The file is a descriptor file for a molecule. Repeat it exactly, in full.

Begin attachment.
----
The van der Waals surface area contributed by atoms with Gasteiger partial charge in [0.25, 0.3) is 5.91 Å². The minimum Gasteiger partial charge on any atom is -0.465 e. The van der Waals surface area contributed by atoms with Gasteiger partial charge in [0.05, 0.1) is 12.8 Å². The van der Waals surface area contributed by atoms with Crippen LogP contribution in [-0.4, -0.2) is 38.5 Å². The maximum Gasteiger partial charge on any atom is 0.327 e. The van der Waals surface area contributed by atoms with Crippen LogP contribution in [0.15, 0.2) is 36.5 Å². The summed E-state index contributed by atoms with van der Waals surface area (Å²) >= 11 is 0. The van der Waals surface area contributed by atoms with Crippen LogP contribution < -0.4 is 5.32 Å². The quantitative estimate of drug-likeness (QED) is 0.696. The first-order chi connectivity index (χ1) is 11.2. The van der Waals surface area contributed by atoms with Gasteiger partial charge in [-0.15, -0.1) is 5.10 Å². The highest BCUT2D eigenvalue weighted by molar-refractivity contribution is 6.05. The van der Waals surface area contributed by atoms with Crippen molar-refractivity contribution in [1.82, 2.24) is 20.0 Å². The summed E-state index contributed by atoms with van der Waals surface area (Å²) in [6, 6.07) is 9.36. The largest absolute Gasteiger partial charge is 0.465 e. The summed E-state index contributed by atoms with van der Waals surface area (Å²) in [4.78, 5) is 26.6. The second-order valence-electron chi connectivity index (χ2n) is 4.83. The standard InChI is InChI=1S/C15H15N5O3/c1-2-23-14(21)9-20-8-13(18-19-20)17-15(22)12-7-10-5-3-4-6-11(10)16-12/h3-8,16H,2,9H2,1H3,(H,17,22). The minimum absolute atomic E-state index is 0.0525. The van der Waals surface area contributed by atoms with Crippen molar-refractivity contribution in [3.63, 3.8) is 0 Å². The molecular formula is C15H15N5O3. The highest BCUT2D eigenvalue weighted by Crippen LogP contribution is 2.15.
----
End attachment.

The van der Waals surface area contributed by atoms with Gasteiger partial charge in [0.25, 0.3) is 5.91 Å². The minimum Gasteiger partial charge on any atom is -0.465 e. The van der Waals surface area contributed by atoms with Gasteiger partial charge in [0.05, 0.1) is 12.8 Å². The van der Waals surface area contributed by atoms with Crippen LogP contribution in [-0.4, -0.2) is 38.5 Å². The maximum Gasteiger partial charge on any atom is 0.327 e. The van der Waals surface area contributed by atoms with Crippen LogP contribution in [0.15, 0.2) is 36.5 Å². The summed E-state index contributed by atoms with van der Waals surface area (Å²) >= 11 is 0. The van der Waals surface area contributed by atoms with Crippen LogP contribution < -0.4 is 5.32 Å². The quantitative estimate of drug-likeness (QED) is 0.696. The first-order chi connectivity index (χ1) is 11.2. The van der Waals surface area contributed by atoms with Gasteiger partial charge in [-0.15, -0.1) is 5.10 Å². The highest BCUT2D eigenvalue weighted by molar-refractivity contribution is 6.05. The van der Waals surface area contributed by atoms with Crippen molar-refractivity contribution in [1.82, 2.24) is 20.0 Å². The summed E-state index contributed by atoms with van der Waals surface area (Å²) in [6, 6.07) is 9.36. The largest absolute Gasteiger partial charge is 0.465 e. The summed E-state index contributed by atoms with van der Waals surface area (Å²) in [4.78, 5) is 26.6. The second-order valence-electron chi connectivity index (χ2n) is 4.83. The standard InChI is InChI=1S/C15H15N5O3/c1-2-23-14(21)9-20-8-13(18-19-20)17-15(22)12-7-10-5-3-4-6-11(10)16-12/h3-8,16H,2,9H2,1H3,(H,17,22). The minimum absolute atomic E-state index is 0.0525. The van der Waals surface area contributed by atoms with Crippen molar-refractivity contribution in [3.63, 3.8) is 0 Å². The molecular formula is C15H15N5O3. The highest BCUT2D eigenvalue weighted by Crippen LogP contribution is 2.15.